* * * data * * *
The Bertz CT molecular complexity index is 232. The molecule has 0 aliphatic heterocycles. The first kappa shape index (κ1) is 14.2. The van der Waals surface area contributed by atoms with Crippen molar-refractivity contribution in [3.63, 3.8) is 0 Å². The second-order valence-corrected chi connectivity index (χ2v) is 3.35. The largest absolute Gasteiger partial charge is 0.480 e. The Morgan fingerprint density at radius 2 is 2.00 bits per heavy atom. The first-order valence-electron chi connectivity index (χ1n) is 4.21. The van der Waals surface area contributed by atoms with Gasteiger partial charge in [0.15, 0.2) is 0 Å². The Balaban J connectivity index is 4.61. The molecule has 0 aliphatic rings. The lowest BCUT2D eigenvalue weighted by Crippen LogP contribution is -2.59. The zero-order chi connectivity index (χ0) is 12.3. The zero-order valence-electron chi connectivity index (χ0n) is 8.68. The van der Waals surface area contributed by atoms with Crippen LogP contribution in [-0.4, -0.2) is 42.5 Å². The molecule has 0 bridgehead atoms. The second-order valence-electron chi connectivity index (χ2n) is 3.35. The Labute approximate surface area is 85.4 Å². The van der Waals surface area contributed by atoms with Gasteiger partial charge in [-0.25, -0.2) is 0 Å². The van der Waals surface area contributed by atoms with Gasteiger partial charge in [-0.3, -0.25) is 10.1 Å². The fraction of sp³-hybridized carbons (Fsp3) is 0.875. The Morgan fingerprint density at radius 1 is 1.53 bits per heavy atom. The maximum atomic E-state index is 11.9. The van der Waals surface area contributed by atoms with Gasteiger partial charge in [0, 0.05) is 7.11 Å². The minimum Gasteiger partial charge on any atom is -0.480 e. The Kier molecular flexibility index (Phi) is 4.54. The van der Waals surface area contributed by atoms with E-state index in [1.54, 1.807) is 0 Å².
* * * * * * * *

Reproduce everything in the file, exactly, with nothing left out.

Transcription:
The Bertz CT molecular complexity index is 232. The molecule has 0 aliphatic heterocycles. The first kappa shape index (κ1) is 14.2. The van der Waals surface area contributed by atoms with Crippen molar-refractivity contribution in [3.63, 3.8) is 0 Å². The second-order valence-corrected chi connectivity index (χ2v) is 3.35. The largest absolute Gasteiger partial charge is 0.480 e. The Morgan fingerprint density at radius 2 is 2.00 bits per heavy atom. The first-order valence-electron chi connectivity index (χ1n) is 4.21. The van der Waals surface area contributed by atoms with Gasteiger partial charge in [0.15, 0.2) is 0 Å². The Balaban J connectivity index is 4.61. The molecule has 0 aliphatic rings. The lowest BCUT2D eigenvalue weighted by Crippen LogP contribution is -2.59. The zero-order chi connectivity index (χ0) is 12.3. The zero-order valence-electron chi connectivity index (χ0n) is 8.68. The van der Waals surface area contributed by atoms with Crippen LogP contribution in [-0.4, -0.2) is 42.5 Å². The molecule has 0 bridgehead atoms. The second-order valence-electron chi connectivity index (χ2n) is 3.35. The Labute approximate surface area is 85.4 Å². The van der Waals surface area contributed by atoms with Gasteiger partial charge in [-0.25, -0.2) is 0 Å². The van der Waals surface area contributed by atoms with Gasteiger partial charge in [-0.3, -0.25) is 10.1 Å². The fraction of sp³-hybridized carbons (Fsp3) is 0.875. The Morgan fingerprint density at radius 1 is 1.53 bits per heavy atom. The maximum atomic E-state index is 11.9. The van der Waals surface area contributed by atoms with Gasteiger partial charge in [0, 0.05) is 7.11 Å². The minimum Gasteiger partial charge on any atom is -0.480 e. The Kier molecular flexibility index (Phi) is 4.54. The van der Waals surface area contributed by atoms with E-state index in [1.54, 1.807) is 0 Å².